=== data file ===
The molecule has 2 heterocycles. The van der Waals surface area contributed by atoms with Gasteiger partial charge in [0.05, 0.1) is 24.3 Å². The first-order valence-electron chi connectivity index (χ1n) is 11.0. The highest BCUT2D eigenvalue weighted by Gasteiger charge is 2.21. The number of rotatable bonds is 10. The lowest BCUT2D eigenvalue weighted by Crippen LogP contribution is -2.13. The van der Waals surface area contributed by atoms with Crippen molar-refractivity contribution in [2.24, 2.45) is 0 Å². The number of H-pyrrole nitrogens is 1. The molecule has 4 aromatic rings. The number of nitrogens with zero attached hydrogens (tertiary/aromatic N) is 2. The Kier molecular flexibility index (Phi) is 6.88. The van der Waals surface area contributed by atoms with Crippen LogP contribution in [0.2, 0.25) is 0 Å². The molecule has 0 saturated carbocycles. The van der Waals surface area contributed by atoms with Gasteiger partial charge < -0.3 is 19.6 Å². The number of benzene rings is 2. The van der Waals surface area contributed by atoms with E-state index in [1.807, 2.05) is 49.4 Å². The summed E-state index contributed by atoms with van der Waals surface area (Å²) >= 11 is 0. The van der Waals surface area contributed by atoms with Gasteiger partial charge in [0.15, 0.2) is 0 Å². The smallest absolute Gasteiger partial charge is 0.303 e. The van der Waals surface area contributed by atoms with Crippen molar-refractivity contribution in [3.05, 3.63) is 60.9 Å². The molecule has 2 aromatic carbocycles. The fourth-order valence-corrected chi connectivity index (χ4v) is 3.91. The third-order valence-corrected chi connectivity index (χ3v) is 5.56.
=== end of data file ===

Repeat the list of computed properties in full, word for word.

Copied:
The molecule has 2 heterocycles. The van der Waals surface area contributed by atoms with Gasteiger partial charge in [0.05, 0.1) is 24.3 Å². The first-order valence-electron chi connectivity index (χ1n) is 11.0. The highest BCUT2D eigenvalue weighted by Gasteiger charge is 2.21. The number of rotatable bonds is 10. The lowest BCUT2D eigenvalue weighted by Crippen LogP contribution is -2.13. The van der Waals surface area contributed by atoms with Crippen molar-refractivity contribution in [2.24, 2.45) is 0 Å². The number of H-pyrrole nitrogens is 1. The molecule has 4 aromatic rings. The number of nitrogens with zero attached hydrogens (tertiary/aromatic N) is 2. The Kier molecular flexibility index (Phi) is 6.88. The van der Waals surface area contributed by atoms with Crippen LogP contribution in [0.2, 0.25) is 0 Å². The molecule has 0 saturated carbocycles. The van der Waals surface area contributed by atoms with Gasteiger partial charge < -0.3 is 19.6 Å². The number of benzene rings is 2. The van der Waals surface area contributed by atoms with E-state index in [1.807, 2.05) is 49.4 Å². The summed E-state index contributed by atoms with van der Waals surface area (Å²) >= 11 is 0. The van der Waals surface area contributed by atoms with Gasteiger partial charge in [0.15, 0.2) is 0 Å². The smallest absolute Gasteiger partial charge is 0.303 e. The van der Waals surface area contributed by atoms with Crippen molar-refractivity contribution in [3.05, 3.63) is 60.9 Å². The molecule has 2 aromatic carbocycles. The fourth-order valence-corrected chi connectivity index (χ4v) is 3.91. The third-order valence-corrected chi connectivity index (χ3v) is 5.56.